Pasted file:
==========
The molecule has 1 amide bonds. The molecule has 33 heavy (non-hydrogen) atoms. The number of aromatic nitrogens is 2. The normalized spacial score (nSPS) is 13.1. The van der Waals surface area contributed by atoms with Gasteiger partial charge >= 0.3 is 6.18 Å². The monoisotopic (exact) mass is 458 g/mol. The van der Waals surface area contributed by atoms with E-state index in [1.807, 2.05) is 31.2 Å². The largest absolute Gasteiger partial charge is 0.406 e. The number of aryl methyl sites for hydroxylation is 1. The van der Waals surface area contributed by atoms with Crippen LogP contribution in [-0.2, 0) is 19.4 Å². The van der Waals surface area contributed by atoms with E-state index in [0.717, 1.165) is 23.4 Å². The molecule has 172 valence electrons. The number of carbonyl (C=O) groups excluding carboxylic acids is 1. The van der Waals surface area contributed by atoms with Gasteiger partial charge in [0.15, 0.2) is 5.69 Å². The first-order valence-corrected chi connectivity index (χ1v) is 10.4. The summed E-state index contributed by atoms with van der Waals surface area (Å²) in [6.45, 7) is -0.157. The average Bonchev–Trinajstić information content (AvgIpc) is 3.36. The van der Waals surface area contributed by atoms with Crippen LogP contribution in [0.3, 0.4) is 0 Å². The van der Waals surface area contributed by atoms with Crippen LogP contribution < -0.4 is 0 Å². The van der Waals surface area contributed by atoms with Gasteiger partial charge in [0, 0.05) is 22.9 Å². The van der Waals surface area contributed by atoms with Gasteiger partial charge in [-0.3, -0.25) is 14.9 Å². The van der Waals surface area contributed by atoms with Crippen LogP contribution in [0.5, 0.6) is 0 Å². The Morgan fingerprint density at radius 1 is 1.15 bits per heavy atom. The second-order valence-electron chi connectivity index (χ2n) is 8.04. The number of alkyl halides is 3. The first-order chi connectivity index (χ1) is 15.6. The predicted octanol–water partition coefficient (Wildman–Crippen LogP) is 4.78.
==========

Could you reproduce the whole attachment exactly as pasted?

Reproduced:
The molecule has 1 amide bonds. The molecule has 33 heavy (non-hydrogen) atoms. The number of aromatic nitrogens is 2. The normalized spacial score (nSPS) is 13.1. The van der Waals surface area contributed by atoms with Gasteiger partial charge >= 0.3 is 6.18 Å². The monoisotopic (exact) mass is 458 g/mol. The van der Waals surface area contributed by atoms with E-state index in [1.807, 2.05) is 31.2 Å². The largest absolute Gasteiger partial charge is 0.406 e. The number of aryl methyl sites for hydroxylation is 1. The van der Waals surface area contributed by atoms with Crippen LogP contribution in [-0.2, 0) is 19.4 Å². The van der Waals surface area contributed by atoms with E-state index in [0.717, 1.165) is 23.4 Å². The molecule has 172 valence electrons. The number of carbonyl (C=O) groups excluding carboxylic acids is 1. The van der Waals surface area contributed by atoms with Gasteiger partial charge in [0.15, 0.2) is 5.69 Å². The first-order valence-corrected chi connectivity index (χ1v) is 10.4. The summed E-state index contributed by atoms with van der Waals surface area (Å²) in [6.45, 7) is -0.157. The average Bonchev–Trinajstić information content (AvgIpc) is 3.36. The van der Waals surface area contributed by atoms with Crippen LogP contribution in [0.3, 0.4) is 0 Å². The van der Waals surface area contributed by atoms with Crippen LogP contribution < -0.4 is 0 Å². The van der Waals surface area contributed by atoms with Gasteiger partial charge in [0, 0.05) is 22.9 Å². The van der Waals surface area contributed by atoms with Gasteiger partial charge in [-0.3, -0.25) is 14.9 Å². The van der Waals surface area contributed by atoms with Crippen LogP contribution in [0.5, 0.6) is 0 Å². The Morgan fingerprint density at radius 1 is 1.15 bits per heavy atom. The second-order valence-electron chi connectivity index (χ2n) is 8.04. The number of alkyl halides is 3. The first-order chi connectivity index (χ1) is 15.6. The predicted octanol–water partition coefficient (Wildman–Crippen LogP) is 4.78.